We can save $78 billion by ending oil and gas subsidies
As the debt showdown between President Obama and top House Republicans drags on, you’ve probably been hearing about the billions in tax subsidies we give to the oil and gas industry each year. And if you haven’t been, you should be; eliminating those subsidies would be a great way to reduce spending without raising taxes or cutting services.
So what does all that money go toward? And aside from a broken climate and oil spills, what exactly does it buy?
Fossil-energy companies get tax exemptions, free access to drill on public land, special accounting rules to hide profits, protection from foreign competition through import tariffs and regulations … and the list goes on. We give so many favors to oil and gas companies that it’s hard to keep track. Luckily, the determined wonks at Taxpayers for Common Sense have done it for us. The charts below tease out the biggest oil and gas subsidies hidden in various laws and accounting rules for 2011-2015. With more than $55 billion in targeted benefits for the industry and nearly $23 billion in general business subsidies, it’s nothing to sneeze at.
In the early 1900s, it might have made sense to give the young oil and gas industry a boost, but today it’s one of the largest, most profitable industries in history, obviously no longer in need of handouts from Uncle Sam. Check out the chart below comparing total subsidies to the net profits of the top five oil companies.
Some Republicans are saying, “Hey, these aren’t really government spending, they are just tax deductions. Cutting them would be raising taxes, something we can’t afford to do in a recession.” This is where political and economic realities part ways. From an economic standpoint, there is no difference between giving someone a tax break of $100 and giving someone a check for $100. Either way, the treasury is out a hundred bucks.
In a recent article in National Affairs [PDF], economist Donald Marron calculates that about $600 billion in spending is hidden in the tax code, or nearly 20 percent of the federal budget. Marron writes, “Because tax cuts often sound more appealing to policymakers and voters than spending increases — especially in today’s political climate — the temptation to spend through the tax code is enormous. And the confusion surrounding such spending allows politicians to claim they are saving taxpayers’ money when, in fact, they are really spending it.”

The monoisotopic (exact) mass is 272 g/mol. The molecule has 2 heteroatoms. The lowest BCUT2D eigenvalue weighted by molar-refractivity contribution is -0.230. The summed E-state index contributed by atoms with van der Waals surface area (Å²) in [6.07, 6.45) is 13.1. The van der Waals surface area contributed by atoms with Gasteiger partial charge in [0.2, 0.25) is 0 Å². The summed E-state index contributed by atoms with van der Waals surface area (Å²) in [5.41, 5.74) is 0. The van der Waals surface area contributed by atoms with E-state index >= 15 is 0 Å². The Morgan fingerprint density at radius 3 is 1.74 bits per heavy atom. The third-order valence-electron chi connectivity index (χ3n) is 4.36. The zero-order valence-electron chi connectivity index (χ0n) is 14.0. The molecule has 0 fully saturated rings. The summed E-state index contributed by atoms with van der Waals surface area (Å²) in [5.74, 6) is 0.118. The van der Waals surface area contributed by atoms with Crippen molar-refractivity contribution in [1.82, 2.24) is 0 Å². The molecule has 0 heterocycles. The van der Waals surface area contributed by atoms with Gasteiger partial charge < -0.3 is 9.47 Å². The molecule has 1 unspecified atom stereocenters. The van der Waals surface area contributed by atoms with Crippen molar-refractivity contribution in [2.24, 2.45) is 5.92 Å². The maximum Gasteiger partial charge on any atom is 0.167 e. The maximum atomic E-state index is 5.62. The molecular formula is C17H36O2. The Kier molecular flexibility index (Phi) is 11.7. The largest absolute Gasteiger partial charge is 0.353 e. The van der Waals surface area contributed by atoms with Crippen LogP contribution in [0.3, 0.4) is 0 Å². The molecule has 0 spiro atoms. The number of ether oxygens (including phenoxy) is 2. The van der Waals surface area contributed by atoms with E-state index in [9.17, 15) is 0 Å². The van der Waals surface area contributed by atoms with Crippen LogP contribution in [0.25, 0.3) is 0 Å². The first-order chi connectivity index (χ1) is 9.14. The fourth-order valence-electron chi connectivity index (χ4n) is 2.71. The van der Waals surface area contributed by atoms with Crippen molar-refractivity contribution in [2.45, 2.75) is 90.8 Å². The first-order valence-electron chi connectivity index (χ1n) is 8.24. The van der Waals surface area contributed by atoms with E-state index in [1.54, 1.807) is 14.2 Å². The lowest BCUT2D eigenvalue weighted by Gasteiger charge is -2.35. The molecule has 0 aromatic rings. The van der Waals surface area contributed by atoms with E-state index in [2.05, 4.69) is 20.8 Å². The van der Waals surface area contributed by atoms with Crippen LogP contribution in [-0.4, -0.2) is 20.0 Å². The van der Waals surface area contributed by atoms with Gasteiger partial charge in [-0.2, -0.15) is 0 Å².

For the most part, these tax preferences are not simply “loopholes” or errors in the tax code. They are spending disguised as tax breaks. As the debate in Washington rages on about how to reduce spending, the billions in spending hidden in the tax code deserve the same close scrutiny as entitlements, defense, and domestic programs.
The oil industry and their political shills in Washington also argue that axing these subsidies would raise the cost of gasoline, but again, economic reality gives lie to their rhetoric. The cost of gas depends primarily on global oil supply and demand (more on gas prices here). While the U.S. sucks up 25 percent of global oil production, we have only 1.5 percent of proven reserves. No matter how much we “drill baby drill,” or how much we stick it to the oil companies, we can’t substantially affect the global supply and therefore price of oil. It is the rising demand in the developing world and the threats to production in unstable countries that determine how much we pay for gasoline here at home.
Subsidies to the gas and oil industry are completely unnecessary and do nothing to relieve pain at the pump, yet they cost American taxpayers billions. The companies don’t need them and we can’t afford them; it’s time to end them.
See also: David Roberts on whether we should end all energy subsidies.
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